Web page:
Finally! After years of instability brought about by the Second World War, The Jack Benny Program‘s 1946-’47 season ushers the series into a period of harmony and consistency not seen since — well, ever. For while those late ‘30s JELL-O seasons are electric for their slow-but-steady cultivation of the series, its regulars, and the overarching brand that audiences would enjoy on a regular basis for over three decades, that accompanying sense of experimentation made the particulars of identity more malleable. Here, post-war and with all the ingredients for success on hand and ready for usage, Jack Benny’s classic series settles in for a stretch of general excellence — fostered by an understanding of story, character, and as usual, comedy (one that’s not really disrupted until Phil Harris’ departure in ’52… even though, as we may see, some years are still better than others). But this, for all intents and purposes, is the Golden Age, and — again, though perhaps not as groundbreaking as the late ‘30s — it’s The Jack Benny Program that would exist in our collective conscience for the rest of time, with a stable roster of players: Jack, Mary, Phil, Don, Dennis (back for his first FULL season on the show since ’42-’43), and Rochester as regulars, and support from iconic voice actors like Mel Blanc (Professor LeBlanc), Frank Nelson (“Yeeeesssss?”), and Artie “pickle in the middle” Auerbach. This, once and for all, is the show you remember and it’s absolutely as good as you remember.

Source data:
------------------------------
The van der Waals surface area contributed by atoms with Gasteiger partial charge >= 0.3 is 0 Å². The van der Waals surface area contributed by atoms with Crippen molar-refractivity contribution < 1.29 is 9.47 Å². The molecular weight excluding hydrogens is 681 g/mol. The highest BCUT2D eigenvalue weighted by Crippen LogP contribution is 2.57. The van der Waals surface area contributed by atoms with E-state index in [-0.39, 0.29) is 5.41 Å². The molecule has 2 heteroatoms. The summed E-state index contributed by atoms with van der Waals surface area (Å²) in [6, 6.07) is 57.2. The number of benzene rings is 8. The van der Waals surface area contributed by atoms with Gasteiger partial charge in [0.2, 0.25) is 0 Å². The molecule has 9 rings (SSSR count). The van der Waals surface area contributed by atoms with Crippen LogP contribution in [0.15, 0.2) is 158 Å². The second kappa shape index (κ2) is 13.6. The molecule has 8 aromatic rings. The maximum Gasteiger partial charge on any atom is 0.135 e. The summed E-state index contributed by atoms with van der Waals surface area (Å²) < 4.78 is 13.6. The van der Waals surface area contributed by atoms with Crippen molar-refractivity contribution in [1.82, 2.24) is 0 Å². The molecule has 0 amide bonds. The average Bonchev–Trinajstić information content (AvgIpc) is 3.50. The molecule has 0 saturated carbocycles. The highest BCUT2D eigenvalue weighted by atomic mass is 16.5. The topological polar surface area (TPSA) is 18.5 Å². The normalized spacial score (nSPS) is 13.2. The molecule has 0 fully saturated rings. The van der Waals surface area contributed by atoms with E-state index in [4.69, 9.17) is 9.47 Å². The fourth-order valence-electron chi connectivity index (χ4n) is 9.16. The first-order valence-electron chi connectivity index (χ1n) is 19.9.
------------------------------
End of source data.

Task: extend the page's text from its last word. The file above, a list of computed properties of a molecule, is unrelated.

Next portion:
While I’ve been generally enthused with every season we’ve covered here — even if a year wasn’t as strong as its predecessor, there were enough episodic delights to dull the weight of any real concern — I have to say that ’46-’47 exceeds expectations by the sheer virtue of its own smart decisions. In addition to reaping the rewards from past discoveries — including last year’s introduction of phone operators Mabel and Gertrude (Sara Berner and Bea Benaderet, who appear at the top and bottom of this season only due to the latter’s pregnancy) and its first utilization of Ronald and Benita Colman, Jack’s next door neighbors (who appear in some of this era’s funniest episodes) — this season continues on in the show’s grand tradition of semi-serialized storytelling by launching a six-month arc in which Jack tries to get rid of a singing quartet — the Sportsmen — that Don has hired. It’s amazing that such a small idea could drive so much comedy for over 26 weeks, but it’s a testament to the strength of the established characterizations; that is, the arc is grounded in things we know about the players — like Don’s eagerness to promote the product, and Jack’s finicky mania (WAIT A MINUTE!!!!). The same basic joke is repeated week-after-week, but we laugh because of either the character-driven familiarity or the surprise, when the formula is occasionally tweaked. As a result, I actually look to this as one of the best of the show’s season-long arcs — simply because it illustrates how masterful this crew (and the scripting foursome has remained unchanged, too) has become at blending character, story, and basic product promotion for the sake of boffo laughs.